Serê Kaniyê IDPs.. between the harshness of displacement and the fear of return

Izzeddin Saleh

“Ayoub Iyana”, a recently displaced person from the city of Serê Kaniyê, sits next to his mother’s grave in the cemetery of the town of Kafr Batna in the countryside of Damascus, and the sadness is clear on the features of his face because he could not fulfill his mother’s last will to bury her body next to his father’s grave in the cemetry of Serê Kaniyê.

The suffer thay the old women “Moufida Ramadan” endured, the mother of “Ayoub” during the journey of displacement, led to the deterioration of her health condition, before she was lost her life on the fifth of last November, that is less than a month after her displacement accompanied by her son’s family and grandson from Serê Kaniyê, followed the Turkish military operation in northeastern Syria.

The military offensive launched by Turkey and the Syrian Islamic radical factions supported by “Ankara” resulted in the control of a 120-km-long border strip between Serê Kaniyê and Girê Spî after violent battles against the Syrian Democratic Forces SDF, which announced their withdrawal on October 20, according to an agreement between Ankara and Washington announced on the seventeenth of the same month, stipulates the suspension of Turkish military operations in northern Syria, and the withdrawal of “SDF” to a depth of (32) kilometers.

“It was a sudden and arduous displacement,” Ayoub says, during his talk to SHAR Magazine, “At four o’clock in the evening that day, we were surprised that the city was targeted by air strikes, followed by fierce artillery shelling, everyone hurried to survive by himself and his family, there was no time to think. I joined the convoys of fleeing, with my mother, my family, and my son’s family, we settled finally in the city of Hasaka, without taking anything with us, leaving everything we had behind us,”.

Three days after they displaced to the city of Hasaka, Ayoub’s family decided to move to Damascus, but the road to the Syrian capital was more difficult than they had expected, after his mother, son, wife, and infant grandson had to return from the middle of the road, because they did not have personal IDs. “My mother forgot her personal ID card at home, as did my son’s family, so the Syrian government forces checkpoint near the city of Tabqa did not allow them to pass, despite our attempt to persuade the checkpoint soldiers, who dealt with us rudely, so my mother, my son, his wife and my infant grandson had to return to the city of Hasaka, disappointed, and they stayed there for three days, before obtaining identification documents from government departments, and then they joined us, while my mother was not able to stand and walk,” Ayoub says.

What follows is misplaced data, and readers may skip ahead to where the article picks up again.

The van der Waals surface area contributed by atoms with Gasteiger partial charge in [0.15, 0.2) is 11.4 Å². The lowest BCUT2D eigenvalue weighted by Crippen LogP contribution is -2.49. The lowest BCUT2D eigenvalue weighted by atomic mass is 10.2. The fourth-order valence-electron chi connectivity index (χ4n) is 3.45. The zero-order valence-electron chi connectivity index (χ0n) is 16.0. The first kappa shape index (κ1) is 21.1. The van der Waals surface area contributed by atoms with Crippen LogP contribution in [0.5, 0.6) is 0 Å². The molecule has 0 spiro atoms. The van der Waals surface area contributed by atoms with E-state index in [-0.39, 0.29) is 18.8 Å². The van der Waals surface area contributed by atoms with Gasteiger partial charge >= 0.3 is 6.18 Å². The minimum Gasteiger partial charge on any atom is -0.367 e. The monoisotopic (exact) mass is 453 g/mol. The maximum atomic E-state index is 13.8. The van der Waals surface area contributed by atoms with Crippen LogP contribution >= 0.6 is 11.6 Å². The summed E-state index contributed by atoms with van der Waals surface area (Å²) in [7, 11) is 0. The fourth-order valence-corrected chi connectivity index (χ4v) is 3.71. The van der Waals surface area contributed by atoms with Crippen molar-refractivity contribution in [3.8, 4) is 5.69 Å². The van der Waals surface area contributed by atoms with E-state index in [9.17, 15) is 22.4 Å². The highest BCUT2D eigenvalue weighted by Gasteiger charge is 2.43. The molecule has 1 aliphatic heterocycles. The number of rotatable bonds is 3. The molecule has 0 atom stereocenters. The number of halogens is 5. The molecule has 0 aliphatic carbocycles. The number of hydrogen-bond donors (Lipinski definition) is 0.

The tragedies of Ayoub did not end with his displacement, he heard also from his neighbors who returned to Serê Kaniyê that the radical factions of the Syrian opposition seized his house and his son’s house in the “Ronahi” neighborhood, after looting the furniture, as well as his library, they also bombed one of his cars, which he left behind in the city. He mourns sadly while lookinh to his mobile phone screen that shows pictures of his bombed car, and says: “The neighbors told me that the terrorists tried to turn on my car with to steal it, but they did not succeed, because the engine was broken, so they bombed it, as they took over my house and my son’s house after stealing all of its expensive content, as well as the office of a transportation company “Haval” that I was managing in the city garage, under the pretext that my son and I worked previously in the “Komin” of the self-administration,”.

In addition, Ayoub recently received threats from these factions, by arresting him and his son if any of them thinks of returning to the city again, which increased the sorrow of his family. “They asked the neighbors to tell us not to come back again, vowing to arrest us if we thought about it, and that everything we have is now owned by them. So painful that you can not return to your home,” Ayoub tells SHAR Magazine.

In a report, Human Rights Watch accused the Syrian-led factions of the Syrian National Army of preventing the return of displaced Kurdish families as a result of the Turkish military operations, and looting their property and illegally seizing or occupying it. Those practices, according to Human Rights Watch, are compelling evidence that the proposed safe zone of Turkey will not be safe. Contrary to the Turkish narrative that their operation will establish a safe zone, the factions that Turkey use them to control the region commit violations against civilians and are discriminated against on the basis of ethnicity.

Ayoub is now living with his wife, his son’s family, his married daughter, and her two children in an old house that he rented in the countryside of Damascus, as he seeks to secure his family’s daily sustenance, in addition to the expenses of treating his cancer-afflicted wife, but he still hopes to return to his home after the war ends and peace prevails.